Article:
Robinson, Farrel R., Ph.D.
We want to understand the function of the cerebellum. It makes every movement
as fast, accurate, and consistent as possible but no one understands yet exactly
how it does this. Optimizing movements is probably important for survival since the
cerebellum represents a large investment of brain resources. It contains roughly twice as many neurons as the entire cerebral cortex.
We could use any movement to study the cerebellum but currently we use voluntary rapid eye movements,
called saccades. These movements offer several advantages. For example, the saccade-related parts of
the cerebellum are much better described than other areas, we can measure saccades very accurately,
and saccades involve only six extraocular muscles so their organization is easier to characterize than, say,
a limb movement. Every part of the cerebellum is nearly identical so we expect that what we learn about
saccades will help us understand the cerebellum's role in all movements.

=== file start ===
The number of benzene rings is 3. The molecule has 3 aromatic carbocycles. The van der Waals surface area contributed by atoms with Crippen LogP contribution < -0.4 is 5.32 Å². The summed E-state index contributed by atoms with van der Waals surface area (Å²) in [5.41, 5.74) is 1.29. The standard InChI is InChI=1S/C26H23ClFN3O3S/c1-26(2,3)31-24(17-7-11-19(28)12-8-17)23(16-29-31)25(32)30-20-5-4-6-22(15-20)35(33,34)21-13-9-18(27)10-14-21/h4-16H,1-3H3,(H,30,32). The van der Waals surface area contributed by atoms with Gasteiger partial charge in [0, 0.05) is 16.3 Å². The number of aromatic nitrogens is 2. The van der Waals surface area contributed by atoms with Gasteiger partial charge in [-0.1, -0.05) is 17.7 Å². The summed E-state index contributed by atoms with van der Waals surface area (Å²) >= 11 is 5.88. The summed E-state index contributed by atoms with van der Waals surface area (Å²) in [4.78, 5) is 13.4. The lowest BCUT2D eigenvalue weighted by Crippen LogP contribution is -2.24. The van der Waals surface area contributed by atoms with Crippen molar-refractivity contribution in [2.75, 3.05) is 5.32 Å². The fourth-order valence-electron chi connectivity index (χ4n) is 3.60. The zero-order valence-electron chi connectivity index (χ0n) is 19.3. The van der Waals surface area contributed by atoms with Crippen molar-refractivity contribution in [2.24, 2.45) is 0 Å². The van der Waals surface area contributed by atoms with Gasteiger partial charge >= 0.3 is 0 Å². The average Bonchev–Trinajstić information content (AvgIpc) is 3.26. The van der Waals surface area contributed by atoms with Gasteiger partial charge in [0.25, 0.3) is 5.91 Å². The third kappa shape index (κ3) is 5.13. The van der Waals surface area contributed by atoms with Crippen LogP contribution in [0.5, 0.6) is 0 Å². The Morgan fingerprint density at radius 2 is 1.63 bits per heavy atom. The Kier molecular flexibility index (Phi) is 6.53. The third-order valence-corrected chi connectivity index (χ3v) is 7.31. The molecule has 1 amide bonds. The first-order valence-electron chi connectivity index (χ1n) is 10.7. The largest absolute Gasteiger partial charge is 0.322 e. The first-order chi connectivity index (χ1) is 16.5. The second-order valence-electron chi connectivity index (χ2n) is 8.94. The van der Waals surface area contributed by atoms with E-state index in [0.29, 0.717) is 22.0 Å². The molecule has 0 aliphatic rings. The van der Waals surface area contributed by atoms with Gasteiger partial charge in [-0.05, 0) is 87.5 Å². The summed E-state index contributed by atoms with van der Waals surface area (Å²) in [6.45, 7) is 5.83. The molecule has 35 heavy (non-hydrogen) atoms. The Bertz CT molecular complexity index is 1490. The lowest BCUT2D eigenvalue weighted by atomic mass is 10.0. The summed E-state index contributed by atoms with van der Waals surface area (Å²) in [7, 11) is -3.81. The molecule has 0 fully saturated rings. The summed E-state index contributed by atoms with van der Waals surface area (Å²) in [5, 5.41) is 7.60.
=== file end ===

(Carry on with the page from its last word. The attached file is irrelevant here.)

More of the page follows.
The cerebellum does two jobs. It affects each movement
immediately by contributing to every motor commands with a signal that makes movements fast, accurate, and consistent.
Over a longer period it alters its contribution to motor commands so that movements remain accurate when growth
, aging, or injury render previous commands inaccurate. For example, why do limb movements remain accurate during
childhood when the limb length, weight, and strength change significantly and more or less continuously? This sustained
accuracy is not simply a consequence of a the limb becoming stronger at exactly the same rate that it is becoming heavier
. The cerebellum monitors movement accuracy and compensates when movements become inaccurate for any reason.
We study how the cerebellum does both jobs. To
understand its immediate effect on movements, we record from neurons in the cerebellum as the monkey makes
saccades and we measure saccades after small lesions in the cerebellum. We use these data to work out how the